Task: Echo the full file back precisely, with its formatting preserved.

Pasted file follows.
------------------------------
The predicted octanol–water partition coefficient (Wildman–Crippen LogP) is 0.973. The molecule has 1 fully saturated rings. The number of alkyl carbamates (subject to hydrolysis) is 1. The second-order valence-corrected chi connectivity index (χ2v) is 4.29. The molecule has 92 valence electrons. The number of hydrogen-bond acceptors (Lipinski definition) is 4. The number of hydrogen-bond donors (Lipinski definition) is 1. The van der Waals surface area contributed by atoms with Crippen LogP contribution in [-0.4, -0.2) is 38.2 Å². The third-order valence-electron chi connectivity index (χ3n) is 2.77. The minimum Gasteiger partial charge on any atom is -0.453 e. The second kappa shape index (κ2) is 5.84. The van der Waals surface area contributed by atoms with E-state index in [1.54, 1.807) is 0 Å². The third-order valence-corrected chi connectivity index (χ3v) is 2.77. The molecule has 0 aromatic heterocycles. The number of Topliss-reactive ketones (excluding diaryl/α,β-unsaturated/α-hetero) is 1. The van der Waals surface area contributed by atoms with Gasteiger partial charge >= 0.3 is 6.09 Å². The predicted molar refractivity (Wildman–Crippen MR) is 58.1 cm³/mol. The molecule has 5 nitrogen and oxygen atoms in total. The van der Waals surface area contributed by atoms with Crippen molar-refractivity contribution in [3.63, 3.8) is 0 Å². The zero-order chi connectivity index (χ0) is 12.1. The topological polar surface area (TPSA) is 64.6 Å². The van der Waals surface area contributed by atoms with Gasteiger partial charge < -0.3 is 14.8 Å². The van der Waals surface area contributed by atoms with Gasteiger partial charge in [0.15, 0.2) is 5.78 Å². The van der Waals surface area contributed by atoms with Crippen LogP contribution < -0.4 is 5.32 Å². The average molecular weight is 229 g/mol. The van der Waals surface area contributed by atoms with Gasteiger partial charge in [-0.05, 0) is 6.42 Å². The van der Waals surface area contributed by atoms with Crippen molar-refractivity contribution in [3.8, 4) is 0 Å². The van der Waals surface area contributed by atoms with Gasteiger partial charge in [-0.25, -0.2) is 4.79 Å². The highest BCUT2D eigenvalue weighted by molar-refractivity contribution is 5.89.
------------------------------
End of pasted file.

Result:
The predicted octanol–water partition coefficient (Wildman–Crippen LogP) is 0.973. The molecule has 1 fully saturated rings. The number of alkyl carbamates (subject to hydrolysis) is 1. The second-order valence-corrected chi connectivity index (χ2v) is 4.29. The molecule has 92 valence electrons. The number of hydrogen-bond acceptors (Lipinski definition) is 4. The number of hydrogen-bond donors (Lipinski definition) is 1. The van der Waals surface area contributed by atoms with Crippen LogP contribution in [-0.4, -0.2) is 38.2 Å². The third-order valence-electron chi connectivity index (χ3n) is 2.77. The minimum Gasteiger partial charge on any atom is -0.453 e. The second kappa shape index (κ2) is 5.84. The van der Waals surface area contributed by atoms with E-state index in [1.54, 1.807) is 0 Å². The third-order valence-corrected chi connectivity index (χ3v) is 2.77. The molecule has 0 aromatic heterocycles. The number of Topliss-reactive ketones (excluding diaryl/α,β-unsaturated/α-hetero) is 1. The van der Waals surface area contributed by atoms with Gasteiger partial charge >= 0.3 is 6.09 Å². The predicted molar refractivity (Wildman–Crippen MR) is 58.1 cm³/mol. The molecule has 5 nitrogen and oxygen atoms in total. The van der Waals surface area contributed by atoms with Crippen molar-refractivity contribution in [3.63, 3.8) is 0 Å². The zero-order chi connectivity index (χ0) is 12.1. The topological polar surface area (TPSA) is 64.6 Å². The van der Waals surface area contributed by atoms with Gasteiger partial charge < -0.3 is 14.8 Å². The van der Waals surface area contributed by atoms with Gasteiger partial charge in [0.15, 0.2) is 5.78 Å². The van der Waals surface area contributed by atoms with Crippen LogP contribution < -0.4 is 5.32 Å². The average molecular weight is 229 g/mol. The van der Waals surface area contributed by atoms with Gasteiger partial charge in [-0.05, 0) is 6.42 Å². The van der Waals surface area contributed by atoms with Crippen molar-refractivity contribution in [3.8, 4) is 0 Å². The van der Waals surface area contributed by atoms with Gasteiger partial charge in [-0.25, -0.2) is 4.79 Å². The highest BCUT2D eigenvalue weighted by molar-refractivity contribution is 5.89.